Search engines can use geospatial information to enhance search results. Let’s consider scenarios where an end user looks for something that requires travel: a restaurant, meetup, or job.
- a restaurant in walking distance (e.g. 0-1.5 miles)
- a restaurant in a reasonable driving distance in an urban area (e.g. 1-5 miles)
- a restaurant in driving distance in a rural area (1-15 miles)
- a restaurant in driving distance, but near another popular location (e.g. I need gas too)
- a restaurant in driving distance, and also easy to get to (e.g. no left turns)
- a restaurant outside a reasonable driving distance, in a vacation destination (e.g. 50+ miles away)
We can resolve these queries by treating distance as a ranking signal, or by providing the user a way to filter within an area.
Distance may also not be enough – we likely need to obtain additional context clues to give good results.
Search in an Area
In Solr, you can filter to items within a circle with “
geofilt" (filter within X miles), or filter to within a square with “
bbox“. There is also an add-on to search 2D polygons. Unsurprisingly, Elasticsearch offers similar options. Postgres also has a robust extension for geospatial search called PostGIS.
If you know more about your users, you can use the polygon search to give better results.
For instance, if you know the areas your customer normally travels (e.g. work, school, and home), you could draw an artificial bounding box around this area and rank results within it higher.
Using Distance in Ranking
You can combine a Solr/Elasticsearch relevance score with distance by simply dividing the score by the distance. Experimentally this seems to work well, with some caveats.
The two typical formulas for measuring distance on a sphere are Haversine and Vincenty. For most search applications these will be indistinguishable, but Haversine will use less computation resources.
An interesting alternative way to measure distance is to assign items to a grid – then distance is the number of discrete steps between one grid point an another. (See this fascinating talk: “Tiling the Earth with Hexagons“)
Providing Additional Context
I’m a fan of using step functions to give hints to rank search results. We can also often improve search results by incorporating secondary datasets.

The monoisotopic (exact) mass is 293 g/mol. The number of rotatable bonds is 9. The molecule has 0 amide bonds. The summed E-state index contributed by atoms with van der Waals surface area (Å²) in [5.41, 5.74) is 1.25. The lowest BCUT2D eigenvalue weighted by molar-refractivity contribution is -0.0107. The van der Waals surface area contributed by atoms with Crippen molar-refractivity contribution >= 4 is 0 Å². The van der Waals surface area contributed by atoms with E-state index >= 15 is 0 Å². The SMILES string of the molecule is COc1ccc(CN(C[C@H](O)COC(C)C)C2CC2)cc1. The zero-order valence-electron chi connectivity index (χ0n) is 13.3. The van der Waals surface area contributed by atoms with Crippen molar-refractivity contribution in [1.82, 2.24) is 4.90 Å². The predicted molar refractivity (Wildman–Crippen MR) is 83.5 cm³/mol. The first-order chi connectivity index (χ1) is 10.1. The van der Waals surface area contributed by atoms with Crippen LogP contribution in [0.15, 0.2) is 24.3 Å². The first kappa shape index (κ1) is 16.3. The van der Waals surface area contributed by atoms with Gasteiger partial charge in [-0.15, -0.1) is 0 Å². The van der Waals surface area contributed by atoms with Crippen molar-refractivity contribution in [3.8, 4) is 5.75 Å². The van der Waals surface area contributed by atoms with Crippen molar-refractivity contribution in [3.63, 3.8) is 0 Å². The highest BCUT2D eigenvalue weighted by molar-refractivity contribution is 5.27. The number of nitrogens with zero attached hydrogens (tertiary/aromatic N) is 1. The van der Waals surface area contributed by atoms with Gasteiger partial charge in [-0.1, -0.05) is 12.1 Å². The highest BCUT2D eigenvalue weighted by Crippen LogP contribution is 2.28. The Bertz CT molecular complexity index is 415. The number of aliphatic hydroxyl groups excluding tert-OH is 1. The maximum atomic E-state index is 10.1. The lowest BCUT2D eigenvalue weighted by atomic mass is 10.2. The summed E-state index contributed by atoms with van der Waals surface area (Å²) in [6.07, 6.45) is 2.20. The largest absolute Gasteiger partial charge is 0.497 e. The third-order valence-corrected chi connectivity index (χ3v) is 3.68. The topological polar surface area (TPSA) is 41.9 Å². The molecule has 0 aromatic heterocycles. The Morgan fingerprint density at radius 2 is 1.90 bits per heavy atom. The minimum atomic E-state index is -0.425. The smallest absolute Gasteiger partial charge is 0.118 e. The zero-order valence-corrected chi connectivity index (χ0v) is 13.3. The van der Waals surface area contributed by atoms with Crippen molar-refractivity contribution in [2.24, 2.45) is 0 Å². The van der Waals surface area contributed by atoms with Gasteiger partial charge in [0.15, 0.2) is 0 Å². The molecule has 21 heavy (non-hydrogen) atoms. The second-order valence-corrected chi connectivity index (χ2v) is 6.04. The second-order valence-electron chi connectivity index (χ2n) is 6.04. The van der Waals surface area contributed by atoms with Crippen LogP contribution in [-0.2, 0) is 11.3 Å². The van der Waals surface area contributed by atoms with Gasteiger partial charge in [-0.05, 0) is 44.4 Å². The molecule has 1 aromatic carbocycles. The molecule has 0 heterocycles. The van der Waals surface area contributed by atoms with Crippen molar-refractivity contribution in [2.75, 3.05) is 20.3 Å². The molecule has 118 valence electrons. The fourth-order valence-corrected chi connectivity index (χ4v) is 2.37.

For instance, let’s consider ways we could improve search results within walking distance:
- If a result is within a mile give the score +5
- If we can get a dataset of neighborhood walkability scores, boost results near the user by that score
- If we can get a dataset of population density, we could use this as a proxy for walkability (i.e. use the inverse of density to represent walkability)
In urban areas, the direction and route to the destination are also pretty important.
A dataset of population density would help people who are driving. If we’re traveling across a county that transitions from rural -> urban, it could be used to weight results in a direction.
In some cases, we might need to tune results for a locale. For example, if we were building a job search engine for NYC, we might penalize results based on the number of bridges we have to cross.
Conclusion: A Note on Ethics
As software developers we try to solve business problems in the most direct means available.
The above methods of tuning results for walkability capture a contemporary cultural value. To tune a search engine, they implicitly encode the mental impression a group of people has on the state of a neighborhood.
If this impression is formed entirely by people outside of the neighborhood, we create a power dynamic that can causes oppressive systems live on from generation to generation.
For instance, if we use the existence of physical barriers or the presence of superfund sites as quality signs for a neighborhood, we implicitly re-code the redlining of the past, which we have an ethical duty to avoid.
These impressions will also change over time as a neighborhood changes, and we don’t want to lock an area into our current perceptions.